Kids these days. They think they’ve invented everything. The McOndo writers and Crack Generation, who so proudly buck the Magic Realist tendencies of García Márquez, who seek to find a place within Latin American letters sans spirits . . . they’ve got their heads in the right place even if their books aren’t always the best. But, having read the stories of Manuel Abreu Adorno, I have to wonder if the Crack and McOndo groups know that their battle was won in 1978.
And the Hippies Came, the collected stories of Abreu Adorno (not to be confused with the other Adorno, who is far less fun to read), is, as the translator’s forward tell us, a neglected classic, a book that resonated with readers upon impact and caught the attention of Julio Cortázar. No wonder: the book is daring, fun, utterly readable, and—why not, let’s use the term—postmodern.
Abreu Adorno’s stories, most of them one part of a conversation, boast a striking immediacy, so much that the experimentation of tales such as “to please ourselves” effectively draws the reader along through a string of references, piled up without punctuation, to an inevitable conclusion. The pop culture mingled with literary playfulness is surely what captivated initial readers, fusing music with literature and echoing the tastes of readers who love Oulipo and the Beats as well as the Allman Brothers and Arsenio Rodríguez. Riffing off of Raymond Queneau’s Exercises in Style, Abreu Adorno presents us with “the truth about farrah fawcett majors,” a deconstruction and reconstruction of a sentence that reveals a number of ideas within one very famous source. “what they said to each other for twenty-five dollars” narrates a conversation between a Spanish-speaking prostitute and her john, a CIA agent, neither speaking in the other’s tongue, the Spanish here un-translated in order to effectively communicate the distance between these characters. But the jewel in the crown may be the title story, which celebrates the arrival of a rock festival on the beach of Vega Baja along the lines of Woodstock, an event that promises music, sex, and LSD—but also brings horror:
“I came and saw how some local boys beat up some blonde kids. I came and saw how some stole from the tents of others. I came and saw naked girls everywhere. I came and saw people were smoking and singing . . . . I came and saw colors multiply before my eyes. I came and saw a group of local boys masturbating behind some palm trees. I came and found out they had raped several girls. I came and I was told how some kid had been stabbed that afternoon.”
Perhaps it is a disservice to highlight the grim moments of the story, but I feel the tale best exemplifies the reality behind the hippie illusion, the manner in which American celebrity manifests when exported, and the clash of dominant and subjugated cultures. This was the late 70s, well after the idealism of the hippies was shown to be, at best, a mixed bag. And for the shores of Vega Baja in tiny Puerto Rico, such a grand spectacle of American joyful excess could only end with an equal dose of pain.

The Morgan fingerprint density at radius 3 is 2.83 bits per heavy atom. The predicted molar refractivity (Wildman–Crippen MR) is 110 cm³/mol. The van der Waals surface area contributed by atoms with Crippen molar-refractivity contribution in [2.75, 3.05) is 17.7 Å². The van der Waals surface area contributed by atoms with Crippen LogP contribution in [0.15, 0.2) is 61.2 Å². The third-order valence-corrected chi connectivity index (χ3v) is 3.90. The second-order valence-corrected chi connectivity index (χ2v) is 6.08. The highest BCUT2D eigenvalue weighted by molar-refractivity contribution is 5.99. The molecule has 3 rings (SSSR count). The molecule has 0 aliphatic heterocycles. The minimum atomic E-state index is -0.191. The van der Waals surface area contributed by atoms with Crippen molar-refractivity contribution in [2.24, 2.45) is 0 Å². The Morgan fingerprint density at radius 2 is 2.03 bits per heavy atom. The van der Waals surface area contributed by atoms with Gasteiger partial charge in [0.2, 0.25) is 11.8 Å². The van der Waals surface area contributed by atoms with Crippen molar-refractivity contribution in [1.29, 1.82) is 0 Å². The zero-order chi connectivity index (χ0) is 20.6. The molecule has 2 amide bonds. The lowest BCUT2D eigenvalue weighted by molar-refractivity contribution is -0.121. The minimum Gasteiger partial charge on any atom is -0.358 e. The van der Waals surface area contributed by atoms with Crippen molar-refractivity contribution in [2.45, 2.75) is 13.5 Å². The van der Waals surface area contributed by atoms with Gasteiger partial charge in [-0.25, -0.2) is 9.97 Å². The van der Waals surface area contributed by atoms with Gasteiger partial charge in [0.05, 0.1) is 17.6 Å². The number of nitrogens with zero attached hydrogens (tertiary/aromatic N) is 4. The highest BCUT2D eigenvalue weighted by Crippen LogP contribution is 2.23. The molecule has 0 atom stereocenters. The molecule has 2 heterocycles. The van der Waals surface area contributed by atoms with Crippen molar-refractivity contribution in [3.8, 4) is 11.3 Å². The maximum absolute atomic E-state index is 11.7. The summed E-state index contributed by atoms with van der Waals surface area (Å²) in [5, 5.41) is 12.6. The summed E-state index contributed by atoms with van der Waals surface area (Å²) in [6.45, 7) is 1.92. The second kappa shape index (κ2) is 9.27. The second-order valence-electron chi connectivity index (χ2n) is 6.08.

Now that I’ve spoken about the steak, let’s talk about the sizzle: kudos to 7Vientos, the small press that resurrected this book. Published as a flip edition with the stories in their native Spanish along with the English translation, packaged with beautiful art printed directly on the hardcover, and loaded with author photos, the book feels like rock and roll albums used to feel in the days before iTunes. Kudos as well to Rafael Franco-Steeves for translating the book, a labor of love that has brought English speakers a neglected literary voice and reintroduced Spanish readers to a lost classic.
Reading a genre book—whether fantasy, science fiction, crime, thriller, etc.—which begins to seem excessively, stereotypically bad, I have to make sure to ask myself: is this parodying the flaws of the genre? Usually, this questioning takes its time coming. In. . .
The Sicilian Mafia has always been a rich subject for sensational crime fiction. The Godfather, Goodfellas, and The Sopranos worked the mob’s bloody corpses and family feuds to both entertainment and artistic value. Giuseppe di Piazza’s debut novel attempts this,. . .
Antoine Volodine’s vast project (40 plus novels) of what he calls the post-exotic remains mostly untranslated, so for many of us, understanding it remains touched with mystery, whispers from those “who know,” and guesswork. That’s not to say that, were. . .
It hasn’t quite neared the pitch of the waiting-in-line-at-midnight Harry Potter days, but in small bookstores and reading circles of New York City, an aura has attended the novelist Elena Ferrante and her works. One part curiosity (Who is she?),. . .
From the late 1940s to the early 1950s, Egypt was going through a period of transition. The country’s people were growing unhappy with the corruption of power in the government, which had been under British rule for decades. The Egyptians’. . .
Miruna is a novella written in the voice of an adult who remembers the summer he (then, seven) and his sister, Miruna (then, six) spent in the Evil Vale with their grandfather (sometimes referred to as “Grandfather,” other times as. . .
Kamal Jann by the Lebanese born author Dominique Eddé is a tale of familial and political intrigue, a murky stew of byzantine alliances, betrayals, and hostilities. It is a well-told story of revenge and, what’s more, a serious novel that. . .